May 25, 1995 |
The death toll from the Ebola virus outbreak in Zaire has risen to 108, the World Health Organization reported Wednesday. A Swiss woman suspected of having the disease was identified as a news photographer sent to cover the story. Katja Snozzi, 48, returned from Zaire last week and was hospitalized with fever, one of the early symptoms of Ebola and other tropical diseases.
May 22, 1995 |
The death toll from the Ebola virus climbed to 101 on Sunday, and health workers said the epidemic may have started as long ago as December--three months earlier than previously thought. Medical workers scouring Kikwit, a city of 600,000 where the outbreak was previously believed to have started in mid-March, found hospital records linking the virus to a household of 12 people of whom seven died in December.
May 21, 1995 |
Another Italian nun based in the town of Kikwit in Zaire has contracted the deadly Ebola virus that has already killed five of her colleagues together with scores of local people, her order said Saturday. Father Arturo Bellini, a spokesman in Bergamo, Italy, for the Little Sisters of the Poor, which is based in Bergamo and specializes in medicine, identified the nun as Annelvira Ossoli.
May 19, 1995 |
A leading virologist criticized the government's response to the Ebola epidemic Thursday, saying that roadblocks and quarantines are a waste of valuable time in the race to contain the killer virus. Instead of putting more soldiers on the highway to prevent stricken people from traveling, more doctors and equipment should be sent to the disease's epicenter, said Dr. Jean-Jacques Muyembe, who helped identify the Ebola virus 19 years ago.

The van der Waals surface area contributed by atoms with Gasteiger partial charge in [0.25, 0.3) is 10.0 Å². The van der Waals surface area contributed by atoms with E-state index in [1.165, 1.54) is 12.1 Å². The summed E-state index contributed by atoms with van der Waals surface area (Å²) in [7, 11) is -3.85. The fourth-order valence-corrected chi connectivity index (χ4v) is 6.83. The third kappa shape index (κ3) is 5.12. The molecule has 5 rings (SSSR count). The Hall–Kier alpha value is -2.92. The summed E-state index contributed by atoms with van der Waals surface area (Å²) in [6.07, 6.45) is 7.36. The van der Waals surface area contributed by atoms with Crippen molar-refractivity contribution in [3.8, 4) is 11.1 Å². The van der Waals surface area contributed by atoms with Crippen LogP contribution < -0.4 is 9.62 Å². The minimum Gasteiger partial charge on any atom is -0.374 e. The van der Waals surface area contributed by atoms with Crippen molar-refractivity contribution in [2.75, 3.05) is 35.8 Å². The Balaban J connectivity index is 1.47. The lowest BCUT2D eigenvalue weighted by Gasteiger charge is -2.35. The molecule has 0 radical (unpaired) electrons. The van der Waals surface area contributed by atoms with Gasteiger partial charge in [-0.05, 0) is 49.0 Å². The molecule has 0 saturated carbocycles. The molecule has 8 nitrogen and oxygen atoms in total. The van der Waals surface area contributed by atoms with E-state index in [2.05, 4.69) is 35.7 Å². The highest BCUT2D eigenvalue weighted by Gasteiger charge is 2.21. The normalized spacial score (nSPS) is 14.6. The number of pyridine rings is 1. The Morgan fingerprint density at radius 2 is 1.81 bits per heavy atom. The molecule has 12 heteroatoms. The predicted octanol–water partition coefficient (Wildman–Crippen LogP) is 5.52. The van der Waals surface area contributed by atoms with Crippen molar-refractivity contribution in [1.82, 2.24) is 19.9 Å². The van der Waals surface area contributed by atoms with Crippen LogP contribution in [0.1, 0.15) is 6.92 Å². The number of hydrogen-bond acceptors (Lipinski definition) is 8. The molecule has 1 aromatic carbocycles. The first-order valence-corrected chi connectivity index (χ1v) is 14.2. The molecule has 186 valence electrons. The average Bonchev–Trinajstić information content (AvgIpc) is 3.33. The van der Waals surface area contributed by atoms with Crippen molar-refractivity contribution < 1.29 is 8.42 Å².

May 18, 1995 |
An outbreak of the deadly Ebola virus has entered a new phase in Zaire, spreading to the community at large, doctors in this town at the center of the epidemic said Wednesday. "There are people dying in the city. . . . Now it is showing up among people in the community," said Dr. Mungala Kipasa, director of Kikwit General Hospital. Many of Mungala's best staff have been wiped out by the lethal virus, which kills 90% of its victims and for which there is no known vaccine or cure.
May 17, 1995 |
With the threat of the deadly Ebola virus looming over this capital of at least 4 million, doctors and nurses created a hospital isolation ward Tuesday for the city's first possible carriers. Officials have been struggling to contain the virus within the region surrounding Kikwit, a city of 600,000 where the outbreak began. Eighty-six people had died of the disease as of Tuesday.